Visuals, Infographics, and the Noun Project


Lately I’ve been learning a bit about design, and this week I’ll be starting new lessons on creating infographics with Grade 3 students studying the solar system. An infographic is a powerful and easy way to engage audiences with content, help readers connect with information through the use of visuals, and an opportunity to inquire into new media types and literacies. To make this happen, I want to softly introduce the CARP design principles (contrast, alignment, repetition and proximity, a.k.a CRAP outside of schools) and create links for the English language learners (ELLs) to connect their understanding of their solar system inquiry with the new tools. That’s a lot of new stuff for third grade.

I decided I would start with a look at how we can make design principles and language accessible to ELLs and non-technical readers (3rd grade).

While exploring resources to help teaching design, I loved Keri-Lee Beasley’s (@klbeasley on Twitter) free iBook Design Secrets Revealed for it’s accessible language and clear tutorials, but for now the design elements aren’t the focus of the lesson. Third grade is inquiring into our solar system. I needed to incorporate some of these principles, while keeping the spotlight on the unit. I decided to minimize the new vocabulary and focus on the project element with a demonstration.

Luckily for me there are tools that help students with the CARP design elements without us having the time to make teaching the language explicit. For this exercise, I will use a free version of Piktochart. The built in ruler tools and easily scaled/recoloured vector images will help students visualize concepts like contrast and alignment from my demonstrations, taking some of the pressure off of teaching these aspects explicitly until the students have some practical understanding.


As I search through the clipart and prepare my demonstration, I realize that although there are great graphics included on Piktochart, there is no icon for the planet Jupiter, which students may want to display as the largest and heaviest planet in our solar system. Third grade students are already well versed in searching for “labeled for reuse” images, but for infographics (and language learners) there is no better site than The Noun Project, an easily searchable library of freely licensed vector images indexed by keywords.

Now things are starting to come together. I have a lesson that embodies the integration of design, language supports, and unit research.

  • Students will work with the librarian and homeroom teacher to research and gather facts about the solar system. This will be ongoing over several weeks.
  • I will introduce the tool with minimal focus on design vocabulary in the first lesson, while students get comfortable with the interface, tools within Piktochart will help students visualize design principles.
  • With subsequent lessons I will shift focus in live demonstration toward the vocabulary of the CARP design principles, making connections to the hands-on experiences of the students without distracting from the unit focus.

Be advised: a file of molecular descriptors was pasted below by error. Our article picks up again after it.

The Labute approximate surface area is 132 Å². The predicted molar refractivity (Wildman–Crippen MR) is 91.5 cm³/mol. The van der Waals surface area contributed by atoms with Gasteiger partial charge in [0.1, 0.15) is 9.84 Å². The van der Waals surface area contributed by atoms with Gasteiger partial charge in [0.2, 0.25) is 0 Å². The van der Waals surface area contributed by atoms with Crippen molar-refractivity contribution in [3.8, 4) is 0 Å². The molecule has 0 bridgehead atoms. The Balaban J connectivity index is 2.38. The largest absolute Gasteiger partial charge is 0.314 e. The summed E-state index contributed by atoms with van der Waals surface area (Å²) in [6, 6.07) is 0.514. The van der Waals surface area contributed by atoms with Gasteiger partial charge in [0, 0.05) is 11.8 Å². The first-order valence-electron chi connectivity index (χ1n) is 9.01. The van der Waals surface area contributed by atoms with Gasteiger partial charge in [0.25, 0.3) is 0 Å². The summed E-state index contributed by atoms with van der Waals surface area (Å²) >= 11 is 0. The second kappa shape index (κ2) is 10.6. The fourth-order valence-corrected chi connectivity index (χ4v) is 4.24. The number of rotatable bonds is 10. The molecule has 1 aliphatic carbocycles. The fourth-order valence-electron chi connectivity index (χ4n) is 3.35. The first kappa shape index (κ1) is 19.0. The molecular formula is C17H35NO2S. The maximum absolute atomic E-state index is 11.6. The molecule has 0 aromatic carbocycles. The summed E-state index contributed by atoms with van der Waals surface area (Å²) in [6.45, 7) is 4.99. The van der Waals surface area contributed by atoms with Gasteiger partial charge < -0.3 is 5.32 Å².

• The use of The Noun Project connects students with resources that can help build understanding and extend that understanding to others in a non-divisive language.

I’m pretty excited to be using such a vibrant, relevant form of new media and visual literacy with young learners.
Keep an eye out on Twitter or future postings to hear how it turns out!


5 thoughts on “Visuals, Infographics, and the Noun Project”

  1. I’m excited to see the first real blog post on SPELTAC that documents in detail the teaching of new literacy skills, but not only that, one that ties in all the elements of language acquisition: building background, hands-on experiences before moving the children to explicit teaching of the language used for visual literacy and the integration of content and literacy. Thanks for the excellent resources, too!

  2. Hi Matt,

    There are some great connections here to how we would work in MYP Design and the discussions we are having as part of the whole school Design review. You have three aspects of research (similar to what MYP would do) – learn about what the content of the infographic could include, CRAP and the tools (software) that will be used to make the infographic (the product). Based on student understanding of the solar system, CRAP and Piktochart would you guide them to generate success criteria (specifications) for the infographic’s content and looks? Would they also generate more than one design idea (using Piktochart) and then choose the best one (based on the success criteria)? Or is this asking too much of Grade 3? It would be great if you are able to also introduce some of this kind of Design Cycle terminology?

    Looking forward to hear more about this teaching/learning journey (and hoping that my Lucas will voluntarily share it with me too!!)


    1. Hey Andy!

      I think we could find some way to implement success criteria into our reflections on the finished infographics. Possibly a video or blog reflection discussing the CRAP elements, but some students will be stronger than others when it comes to this. It’s a lot of new content for G3, I hope to make it stick but will iterate on it in G4 next year.


  3. Hi Matt, this is a great project and I love that the 3rd graders are already used to searching for ‘labeled for reuse’ images. I also love that you are using Keri-Lee Beasley’s work. She is amazing. Best of all, my inquiry group is interested in using symbols instead of words to start conversations and the Noun Project is PERFECT. If I had seen it before, I had completely forgotten about it. <3

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